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Enforth

Put some Forth in it!

Enforth was designed from the start as an embeddable, small-footprint Forth for small devices. Enforth embraces existing ecosystems and libraries and makes it easy to call existing code from within the Forth environment. Full support for Harvard architectures makes Enforth especially well suited to Arduino-style devices.

Overview

Provided as an Arduino Library with a small handful of entry points. Two key entry points are KEY and EMIT. Using these, Technomancy could have KEY receive input from the keyboard matrix and EMIT send characters out to the USB host. This way you could program the device by firing up Notepad and then typing into your keyboard! No need for a serial console or anything like that.

Design Goals

  1. Minimize RAM usage. When faced with a design decision, the option that minimizes RAM usage is almost always the one that was taken.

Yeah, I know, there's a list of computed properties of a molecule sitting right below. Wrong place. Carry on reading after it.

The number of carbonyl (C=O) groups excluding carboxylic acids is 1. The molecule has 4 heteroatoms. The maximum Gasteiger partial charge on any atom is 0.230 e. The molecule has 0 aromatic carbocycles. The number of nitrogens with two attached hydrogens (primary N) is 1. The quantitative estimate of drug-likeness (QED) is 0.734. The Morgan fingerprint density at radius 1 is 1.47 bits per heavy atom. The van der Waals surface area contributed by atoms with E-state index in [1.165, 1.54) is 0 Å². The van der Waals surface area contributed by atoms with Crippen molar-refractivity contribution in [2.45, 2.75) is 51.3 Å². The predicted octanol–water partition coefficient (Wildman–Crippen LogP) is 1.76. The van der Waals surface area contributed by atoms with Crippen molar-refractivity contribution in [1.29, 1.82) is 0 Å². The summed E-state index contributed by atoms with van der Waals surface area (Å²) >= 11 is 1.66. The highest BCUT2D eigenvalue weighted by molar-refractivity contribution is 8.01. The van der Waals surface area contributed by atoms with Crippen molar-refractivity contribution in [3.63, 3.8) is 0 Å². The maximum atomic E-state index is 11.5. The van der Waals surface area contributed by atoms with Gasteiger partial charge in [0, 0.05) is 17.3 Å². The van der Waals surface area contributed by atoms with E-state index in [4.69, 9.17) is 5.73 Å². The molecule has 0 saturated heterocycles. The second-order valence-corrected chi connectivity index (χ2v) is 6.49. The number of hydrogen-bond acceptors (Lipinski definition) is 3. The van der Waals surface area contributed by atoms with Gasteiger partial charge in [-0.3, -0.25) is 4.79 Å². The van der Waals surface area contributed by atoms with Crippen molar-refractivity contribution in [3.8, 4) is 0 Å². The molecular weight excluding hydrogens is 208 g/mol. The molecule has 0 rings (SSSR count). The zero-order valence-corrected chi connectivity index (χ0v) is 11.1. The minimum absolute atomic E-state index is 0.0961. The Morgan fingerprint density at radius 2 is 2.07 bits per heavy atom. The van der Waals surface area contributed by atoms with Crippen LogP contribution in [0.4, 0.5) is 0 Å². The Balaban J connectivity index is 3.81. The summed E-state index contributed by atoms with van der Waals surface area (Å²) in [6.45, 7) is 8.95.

2. Minimize ROM usage. Enforth is a complete environment on its own, but its real value is exposed through interfaces to existing C/C++ libraries. To that end, Enforth itself is as small as possible in order to make room for those companion libraries. Many of Enforth's definitions are coded in Forth, which makes those definitions smaller than if they were coded in C, but also slower. Whether to code a definition in C or Forth was based on the expected frequency of use for that definition in embedded environments: definitions involved in the text interpreter and interactive experimentation are almost always in Forth as are routines involved in text input/output.